Jump to content
  • Sign Up
  • Join our community!

    Do you have questions about celiac disease or the gluten-free diet?

  • Latest Topics

  • 0

    Gluten Sensitivity and Depression

    This article originally appeared in the Spring 2009 edition of Journal of Gluten Sensitivity.

    Celiac.com 03/02/2009 - Patients with depression are told they have a chemical imbalance.  If someone else in their family is also depressed, the “gene card” is played.  “Your depression is genetic”, they are told.

    I have been in practice for over 20 years and I find the above data to be false.  Consistently we find patients who are suffering from depression and anxiety to be gluten sensitive. How could a food cause depression?  Let’s take a look.

    After the digestive tract, the most commonly affected system to be affected by gluten is the nervous system. It is thought that depression can be caused by gluten in one of two ways.  

    The first area addresses the inflammatory changes gluten can cause. A gluten sensitive individual’s immune system responds to the protein gliadin.  Unfortunately, that protein is similar in structure to other proteins present in the body, including those of the brain and nerve cells. A cross reactivity can occur whereby the immune system “confuses” proteins in the body for the protein gliadin.  This is called cellular mimicry and the result is the body attacking it’s own tissues with inflammation resulting. When inflammation happens in the brain and nervous system, a variety of symptoms can occur, including depression. Research shows us that patients with symptoms involving the nervous system suffer from digestive problems only 13% of the time.  This is significant because mainstream medicine equates gluten sensitivity almost exclusively with digestive complaints.

    In a study examining blood flow to the brain, 15 patients with untreated celiac disease were compared to 15 patients treated with a gluten-free diet for a year.  The findings were amazing. In the untreated group, 73% had abnormalities in brain circulation by testing while only 7% in the treated group showed any abnormalities. The patients with the brain circulation problems were frequently suffering from anxiety and depression as well.

    In addition to circulation problems, other research looks at the association between gluten sensitivity and its interference with protein absorption.  Specifically the amino acid tryptophan can be deficient. Tryptophan is a protein in the brain responsible for a feeling of well-being and relaxation. A deficiency can be correlated to feelings of depression and anxiety.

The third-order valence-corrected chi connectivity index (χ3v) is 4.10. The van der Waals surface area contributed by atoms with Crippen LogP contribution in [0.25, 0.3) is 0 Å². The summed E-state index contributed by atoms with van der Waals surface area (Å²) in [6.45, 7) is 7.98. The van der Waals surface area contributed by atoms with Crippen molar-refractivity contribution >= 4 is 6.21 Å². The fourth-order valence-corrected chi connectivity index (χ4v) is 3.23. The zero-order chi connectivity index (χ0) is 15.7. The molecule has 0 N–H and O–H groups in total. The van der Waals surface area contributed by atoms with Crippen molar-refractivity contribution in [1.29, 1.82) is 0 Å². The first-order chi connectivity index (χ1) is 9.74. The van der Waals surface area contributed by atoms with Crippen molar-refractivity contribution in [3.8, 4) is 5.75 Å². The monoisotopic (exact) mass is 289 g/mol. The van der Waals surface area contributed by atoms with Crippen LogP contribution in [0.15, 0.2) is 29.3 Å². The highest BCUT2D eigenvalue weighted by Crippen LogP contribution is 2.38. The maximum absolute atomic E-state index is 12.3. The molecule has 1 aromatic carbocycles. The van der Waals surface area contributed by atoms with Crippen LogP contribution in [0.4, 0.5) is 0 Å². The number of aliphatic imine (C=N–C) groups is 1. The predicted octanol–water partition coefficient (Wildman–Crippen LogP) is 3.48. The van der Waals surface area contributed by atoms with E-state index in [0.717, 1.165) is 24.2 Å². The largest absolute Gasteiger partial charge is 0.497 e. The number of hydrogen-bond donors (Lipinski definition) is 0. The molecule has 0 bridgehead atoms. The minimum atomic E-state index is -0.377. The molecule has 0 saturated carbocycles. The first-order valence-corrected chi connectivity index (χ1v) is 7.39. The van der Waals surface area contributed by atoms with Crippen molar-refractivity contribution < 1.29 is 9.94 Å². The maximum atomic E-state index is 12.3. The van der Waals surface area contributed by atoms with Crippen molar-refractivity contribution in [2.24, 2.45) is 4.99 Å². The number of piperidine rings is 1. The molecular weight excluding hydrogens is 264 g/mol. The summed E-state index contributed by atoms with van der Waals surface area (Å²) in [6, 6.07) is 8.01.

Our society is too willing to accept a “chemical imbalance” as an explanation for their symptoms and instead of getting to the root cause of the condition, simply swallow a pill – a pill that in the case of anti-depressants has very dangerous and sometimes lethal side effects.

    The frequency with which we are able to successfully taper patients off their anti-depressants is considered “unbelievable” to many mainstream doctors, yet we do it regularly.  How is that possible?  We actually diagnose the root cause of the depression.  Frequently the culprit is gluten, and in such cases a gluten-free diet is the main path to recovery.

    0


    User Feedback

    Recommended Comments



    Guest Kristen

    Posted

    Great article! It is very encouraging to read about atypical symptoms of gluten sensitivity, it is important for people to know that digestive problems are not the only symptoms.

    Share this comment


    Link to comment
    Share on other sites
    Guest laura

    Posted

    Fantastic article. I was diagnosed with celiac disease a year ago with few digestive symptoms. Looking back on my year I feel like I've finally come out of a depression that lasted for years and I know it is due to cutting out the gluten. I would love to read the study.

    Share this comment


    Link to comment
    Share on other sites
    Guest Dr Vikki Petersen

    Posted

    To answer Laura's request to be able to read the study I quoted in the above article, here it is:

    G. Addolorado, 'Regional Cerebral Hypoperfusion in Patients with Celiac Disease,' The American Journal Of Medicine 116 (2004):312-7.

    The data truly is amazing. Enjoy!

     

    To your good health,

    Dr Vikki Petersen

    Share this comment


    Link to comment
    Share on other sites
    Guest Amber

    Posted

    Wonderful article. It's time for society to wake up and stop sweeping our troubles under a rug. Let's get rid of the 'band-aid concept' all together.

    Share this comment


    Link to comment